The four-year DFID Afghanistan country plan that we announced in April this year was subject to full consultation with the Government of Afghanistan. DFID is committed to spending at least 50 per cent. of its funds through Afghan Government systems. That ensures that our money is spent in a way that is in line with the priorities set out in the Afghan national development strategy.
Corruption is indeed a serious problem, but money from my Department is channelled through the Afghan Government and is protected against misuse. Most of the resources that we give the Government are provided on a reimbursement basis, which means that funds are transferred to them only when it has been demonstrated that actual expenditure has taken place—that teachers’ salaries have been paid, for instance—that the expenditure conforms to strict eligibility criteria, and that all the transactions are subject to full international audit.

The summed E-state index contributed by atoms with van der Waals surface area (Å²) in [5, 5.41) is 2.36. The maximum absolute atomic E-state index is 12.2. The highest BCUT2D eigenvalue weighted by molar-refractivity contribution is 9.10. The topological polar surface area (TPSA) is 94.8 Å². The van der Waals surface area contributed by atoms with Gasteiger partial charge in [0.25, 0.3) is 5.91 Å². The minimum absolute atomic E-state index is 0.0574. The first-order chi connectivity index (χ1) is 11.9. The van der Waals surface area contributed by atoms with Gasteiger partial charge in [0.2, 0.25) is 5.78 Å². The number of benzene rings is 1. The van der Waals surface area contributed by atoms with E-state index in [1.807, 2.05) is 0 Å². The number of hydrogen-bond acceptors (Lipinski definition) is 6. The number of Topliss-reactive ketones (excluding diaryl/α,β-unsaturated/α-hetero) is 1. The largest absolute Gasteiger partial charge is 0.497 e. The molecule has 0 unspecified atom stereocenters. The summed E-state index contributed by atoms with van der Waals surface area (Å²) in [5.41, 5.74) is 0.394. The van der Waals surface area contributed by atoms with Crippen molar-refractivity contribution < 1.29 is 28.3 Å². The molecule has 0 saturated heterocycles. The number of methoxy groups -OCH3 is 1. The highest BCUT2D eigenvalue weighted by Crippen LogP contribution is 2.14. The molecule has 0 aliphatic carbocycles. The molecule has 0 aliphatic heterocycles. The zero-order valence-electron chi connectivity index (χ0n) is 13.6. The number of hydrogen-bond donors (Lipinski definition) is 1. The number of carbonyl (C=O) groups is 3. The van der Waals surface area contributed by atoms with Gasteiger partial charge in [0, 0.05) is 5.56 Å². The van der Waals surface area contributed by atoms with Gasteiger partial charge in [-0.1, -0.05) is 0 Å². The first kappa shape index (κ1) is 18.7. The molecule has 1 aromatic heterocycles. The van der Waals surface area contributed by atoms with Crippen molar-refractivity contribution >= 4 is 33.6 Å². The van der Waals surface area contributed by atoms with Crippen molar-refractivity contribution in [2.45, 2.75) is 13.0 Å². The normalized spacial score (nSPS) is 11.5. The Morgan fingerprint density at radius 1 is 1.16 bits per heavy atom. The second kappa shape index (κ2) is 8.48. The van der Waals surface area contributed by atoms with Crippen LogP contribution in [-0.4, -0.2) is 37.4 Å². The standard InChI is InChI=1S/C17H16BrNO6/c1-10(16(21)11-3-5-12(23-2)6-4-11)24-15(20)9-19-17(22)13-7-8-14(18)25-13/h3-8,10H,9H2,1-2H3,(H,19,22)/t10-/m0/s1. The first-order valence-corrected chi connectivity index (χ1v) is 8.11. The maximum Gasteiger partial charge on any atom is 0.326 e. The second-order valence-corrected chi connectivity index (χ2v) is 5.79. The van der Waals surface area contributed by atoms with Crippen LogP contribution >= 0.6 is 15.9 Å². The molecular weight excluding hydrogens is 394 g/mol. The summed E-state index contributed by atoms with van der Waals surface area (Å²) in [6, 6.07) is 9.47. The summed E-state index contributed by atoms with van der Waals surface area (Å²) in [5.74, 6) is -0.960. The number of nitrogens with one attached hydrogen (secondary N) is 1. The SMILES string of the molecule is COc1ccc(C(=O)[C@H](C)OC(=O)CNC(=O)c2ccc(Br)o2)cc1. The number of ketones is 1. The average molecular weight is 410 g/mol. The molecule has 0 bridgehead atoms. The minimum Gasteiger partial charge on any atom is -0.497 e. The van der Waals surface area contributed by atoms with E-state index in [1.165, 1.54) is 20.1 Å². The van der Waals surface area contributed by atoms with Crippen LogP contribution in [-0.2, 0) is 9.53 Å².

Can the Minister explain how the new United Kingdom aid logo will be deployed in Afghanistan, not least to ensure that the people of Afghanistan understand the development commitment of the British Government and the British taxpayer to the whole country, not just the areas in which we are engaging in military operations?
We are currently looking into how the UK aid logo will be distributed in countries across the world. However, there is real interest in using the logo in Afghanistan to demonstrate our commitment to and support for the people of the country, so that they see us as allies and not as conquerors.